A master of shadow and light, she’d built up her photography business over the past 13 years to have enviable momentum: she had 30 weddings booked, several in exotic destinations, she had launched a unique agency in the Whistler Wedding Collective and was mentoring and booking out up-and-coming photographers under her umbrella, and she’d opened a co-working space called Gather Atelier. She had a million ideas coming to fruition, a million more on the brew. And a huge lump in her breast.
The 39-year-old mother of two googled, “do I have cancer?” and was assured that it was nothing.
“I don’t smoke. I don’t have any family history. I didn’t answer any of the questions as yes. It was 100% definitive—no, you don’t have cancer. Not very smart to trust my life to Google, but it was two in the morning, and I was in a hotel room by myself about to fly out to work.”
Ten days later, back home in Whistler, she saw three doctors within three days. They all reassured her “there’s no way this is cancer, don’t even worry about it.”
Two weeks later, a mammogram. Two weeks after that, a biopsy.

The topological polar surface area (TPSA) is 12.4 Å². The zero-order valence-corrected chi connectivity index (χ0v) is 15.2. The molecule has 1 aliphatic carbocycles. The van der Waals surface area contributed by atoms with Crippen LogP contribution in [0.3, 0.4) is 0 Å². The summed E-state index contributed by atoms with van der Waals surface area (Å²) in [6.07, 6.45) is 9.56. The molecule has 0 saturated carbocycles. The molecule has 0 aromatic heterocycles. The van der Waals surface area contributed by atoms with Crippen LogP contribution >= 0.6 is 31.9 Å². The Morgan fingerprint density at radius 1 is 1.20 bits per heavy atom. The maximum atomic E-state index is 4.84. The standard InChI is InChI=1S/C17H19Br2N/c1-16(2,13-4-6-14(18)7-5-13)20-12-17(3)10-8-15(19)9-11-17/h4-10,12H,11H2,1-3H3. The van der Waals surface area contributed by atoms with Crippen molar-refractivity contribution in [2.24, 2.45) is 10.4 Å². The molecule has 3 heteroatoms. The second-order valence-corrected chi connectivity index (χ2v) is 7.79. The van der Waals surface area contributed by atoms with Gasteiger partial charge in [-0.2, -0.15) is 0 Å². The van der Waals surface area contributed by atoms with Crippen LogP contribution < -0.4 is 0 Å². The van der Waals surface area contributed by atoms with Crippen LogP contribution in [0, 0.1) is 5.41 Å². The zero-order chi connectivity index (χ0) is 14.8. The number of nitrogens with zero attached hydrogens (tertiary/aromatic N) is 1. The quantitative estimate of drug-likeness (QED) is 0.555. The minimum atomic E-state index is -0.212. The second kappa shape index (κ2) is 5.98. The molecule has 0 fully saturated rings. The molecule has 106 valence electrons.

“The guy doing the biopsy said, ‘Oh I totally get why they sent you here, but I see this all the time, this isn’t cancer.’
And I said, ‘That’s awesome. I’m a wedding photographer and my brides are going to be pretty happy to hear that.’”
There’s an edge to her voice as she recounts the day.
“And he laughed. And the nurse laughed. And he said, ‘Oh, your brides are going to be just fine.’ And I walked out into the waiting room, high-fived my best friend and carried on with my summer.”
When they called the results through to her a few days later, everything spun upside down.
It was cancer.
An incredibly aggressive cancer.
“My husband walked in while I was on the phone. I looked at him and nodded and he fell to the ground, and our kids were running around and playing tag and I was trying to write down all these notes of what she was saying. It was the most surreal thing in the world.”
Eighteen months after her diagnosis, three months on the other side of treatment, Chomlack is healthy. In December, her one-year PET scan, blood test and chest X-rays all came back clear.
She’s relieved. Grateful. And fierce that cancer is not something you “win” at. It is something you accept.
There’s no magical pink light. There’s no green smoothie cure. There’s no reason for it.
Happiness isn’t your reward. Cancer isn’t your punishment. Dying isn’t a failure.
“I do not want to die of cancer. I hope that is not my story. But we were never promised 90 years. We live in a broken world and we are not promised a life of happiness or forever-ness. You have to come to that.”